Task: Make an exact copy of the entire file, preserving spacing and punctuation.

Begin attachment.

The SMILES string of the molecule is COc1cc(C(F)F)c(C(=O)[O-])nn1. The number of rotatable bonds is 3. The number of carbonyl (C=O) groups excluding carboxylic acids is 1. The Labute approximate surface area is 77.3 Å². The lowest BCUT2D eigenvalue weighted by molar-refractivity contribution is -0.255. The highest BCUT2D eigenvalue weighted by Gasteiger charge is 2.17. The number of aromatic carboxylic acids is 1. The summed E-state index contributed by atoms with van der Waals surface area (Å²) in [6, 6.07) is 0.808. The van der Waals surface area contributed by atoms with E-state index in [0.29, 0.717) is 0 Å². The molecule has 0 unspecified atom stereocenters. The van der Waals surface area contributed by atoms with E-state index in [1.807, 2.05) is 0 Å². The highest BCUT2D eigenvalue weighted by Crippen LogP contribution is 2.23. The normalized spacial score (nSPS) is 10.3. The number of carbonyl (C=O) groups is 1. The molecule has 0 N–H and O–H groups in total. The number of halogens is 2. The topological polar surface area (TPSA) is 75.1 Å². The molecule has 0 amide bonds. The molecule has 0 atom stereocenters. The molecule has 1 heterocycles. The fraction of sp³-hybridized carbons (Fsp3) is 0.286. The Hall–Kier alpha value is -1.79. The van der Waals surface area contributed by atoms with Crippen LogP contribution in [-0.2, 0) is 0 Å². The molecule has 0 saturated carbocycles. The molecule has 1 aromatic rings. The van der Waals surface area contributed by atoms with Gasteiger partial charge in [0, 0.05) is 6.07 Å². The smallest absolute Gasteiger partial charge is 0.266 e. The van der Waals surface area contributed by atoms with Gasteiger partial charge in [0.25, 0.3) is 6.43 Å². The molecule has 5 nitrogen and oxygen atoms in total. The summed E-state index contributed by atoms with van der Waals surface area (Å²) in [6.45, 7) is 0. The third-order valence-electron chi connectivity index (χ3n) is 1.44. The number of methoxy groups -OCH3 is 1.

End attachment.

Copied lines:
The SMILES string of the molecule is COc1cc(C(F)F)c(C(=O)[O-])nn1. The number of rotatable bonds is 3. The number of carbonyl (C=O) groups excluding carboxylic acids is 1. The Labute approximate surface area is 77.3 Å². The lowest BCUT2D eigenvalue weighted by molar-refractivity contribution is -0.255. The highest BCUT2D eigenvalue weighted by Gasteiger charge is 2.17. The number of aromatic carboxylic acids is 1. The summed E-state index contributed by atoms with van der Waals surface area (Å²) in [6, 6.07) is 0.808. The van der Waals surface area contributed by atoms with E-state index in [0.29, 0.717) is 0 Å². The molecule has 0 unspecified atom stereocenters. The van der Waals surface area contributed by atoms with E-state index in [1.807, 2.05) is 0 Å². The highest BCUT2D eigenvalue weighted by Crippen LogP contribution is 2.23. The normalized spacial score (nSPS) is 10.3. The number of carbonyl (C=O) groups is 1. The molecule has 0 N–H and O–H groups in total. The number of halogens is 2. The topological polar surface area (TPSA) is 75.1 Å². The molecule has 0 amide bonds. The molecule has 0 atom stereocenters. The molecule has 1 heterocycles. The fraction of sp³-hybridized carbons (Fsp3) is 0.286. The Hall–Kier alpha value is -1.79. The van der Waals surface area contributed by atoms with Crippen LogP contribution in [-0.2, 0) is 0 Å². The molecule has 0 saturated carbocycles. The molecule has 1 aromatic rings. The van der Waals surface area contributed by atoms with Gasteiger partial charge in [0, 0.05) is 6.07 Å². The smallest absolute Gasteiger partial charge is 0.266 e. The van der Waals surface area contributed by atoms with Gasteiger partial charge in [0.25, 0.3) is 6.43 Å². The molecule has 5 nitrogen and oxygen atoms in total. The summed E-state index contributed by atoms with van der Waals surface area (Å²) in [6.45, 7) is 0. The third-order valence-electron chi connectivity index (χ3n) is 1.44. The number of methoxy groups -OCH3 is 1.